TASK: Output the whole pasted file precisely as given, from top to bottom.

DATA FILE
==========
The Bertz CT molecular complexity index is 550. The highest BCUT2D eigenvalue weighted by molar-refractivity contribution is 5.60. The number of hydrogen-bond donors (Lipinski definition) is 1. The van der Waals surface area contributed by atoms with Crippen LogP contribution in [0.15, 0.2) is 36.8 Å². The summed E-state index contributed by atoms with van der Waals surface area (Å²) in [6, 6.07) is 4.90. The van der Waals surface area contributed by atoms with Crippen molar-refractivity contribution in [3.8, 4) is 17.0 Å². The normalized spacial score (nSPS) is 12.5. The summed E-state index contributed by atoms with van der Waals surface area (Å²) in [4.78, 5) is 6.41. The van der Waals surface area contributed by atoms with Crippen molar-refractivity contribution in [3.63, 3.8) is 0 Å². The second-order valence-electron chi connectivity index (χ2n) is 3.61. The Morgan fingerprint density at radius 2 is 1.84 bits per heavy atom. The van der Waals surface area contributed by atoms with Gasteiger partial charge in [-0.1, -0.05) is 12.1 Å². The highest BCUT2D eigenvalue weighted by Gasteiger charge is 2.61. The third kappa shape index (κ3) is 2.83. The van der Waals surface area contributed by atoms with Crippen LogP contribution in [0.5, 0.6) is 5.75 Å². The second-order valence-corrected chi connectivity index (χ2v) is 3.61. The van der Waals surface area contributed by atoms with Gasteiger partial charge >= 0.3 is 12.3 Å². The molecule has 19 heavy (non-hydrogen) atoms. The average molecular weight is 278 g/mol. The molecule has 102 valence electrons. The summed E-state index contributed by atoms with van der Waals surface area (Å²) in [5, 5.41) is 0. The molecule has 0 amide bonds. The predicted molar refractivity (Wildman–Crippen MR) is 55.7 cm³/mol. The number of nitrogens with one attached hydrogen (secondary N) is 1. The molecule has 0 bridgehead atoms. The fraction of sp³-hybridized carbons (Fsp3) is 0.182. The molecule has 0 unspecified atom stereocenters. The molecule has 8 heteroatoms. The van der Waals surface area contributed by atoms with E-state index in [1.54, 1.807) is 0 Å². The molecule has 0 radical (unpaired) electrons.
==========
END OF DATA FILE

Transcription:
The Bertz CT molecular complexity index is 550. The highest BCUT2D eigenvalue weighted by molar-refractivity contribution is 5.60. The number of hydrogen-bond donors (Lipinski definition) is 1. The van der Waals surface area contributed by atoms with Crippen LogP contribution in [0.15, 0.2) is 36.8 Å². The summed E-state index contributed by atoms with van der Waals surface area (Å²) in [6, 6.07) is 4.90. The van der Waals surface area contributed by atoms with Crippen molar-refractivity contribution in [3.8, 4) is 17.0 Å². The normalized spacial score (nSPS) is 12.5. The summed E-state index contributed by atoms with van der Waals surface area (Å²) in [4.78, 5) is 6.41. The van der Waals surface area contributed by atoms with Crippen molar-refractivity contribution in [3.63, 3.8) is 0 Å². The second-order valence-electron chi connectivity index (χ2n) is 3.61. The Morgan fingerprint density at radius 2 is 1.84 bits per heavy atom. The van der Waals surface area contributed by atoms with Gasteiger partial charge in [-0.1, -0.05) is 12.1 Å². The highest BCUT2D eigenvalue weighted by Gasteiger charge is 2.61. The third kappa shape index (κ3) is 2.83. The van der Waals surface area contributed by atoms with Crippen LogP contribution in [0.5, 0.6) is 5.75 Å². The second-order valence-corrected chi connectivity index (χ2v) is 3.61. The van der Waals surface area contributed by atoms with Gasteiger partial charge >= 0.3 is 12.3 Å². The molecule has 19 heavy (non-hydrogen) atoms. The average molecular weight is 278 g/mol. The molecule has 102 valence electrons. The summed E-state index contributed by atoms with van der Waals surface area (Å²) in [5, 5.41) is 0. The molecule has 0 amide bonds. The predicted molar refractivity (Wildman–Crippen MR) is 55.7 cm³/mol. The number of nitrogens with one attached hydrogen (secondary N) is 1. The molecule has 0 bridgehead atoms. The fraction of sp³-hybridized carbons (Fsp3) is 0.182. The molecule has 0 unspecified atom stereocenters. The molecule has 8 heteroatoms. The van der Waals surface area contributed by atoms with E-state index in [1.54, 1.807) is 0 Å². The molecule has 0 radical (unpaired) electrons.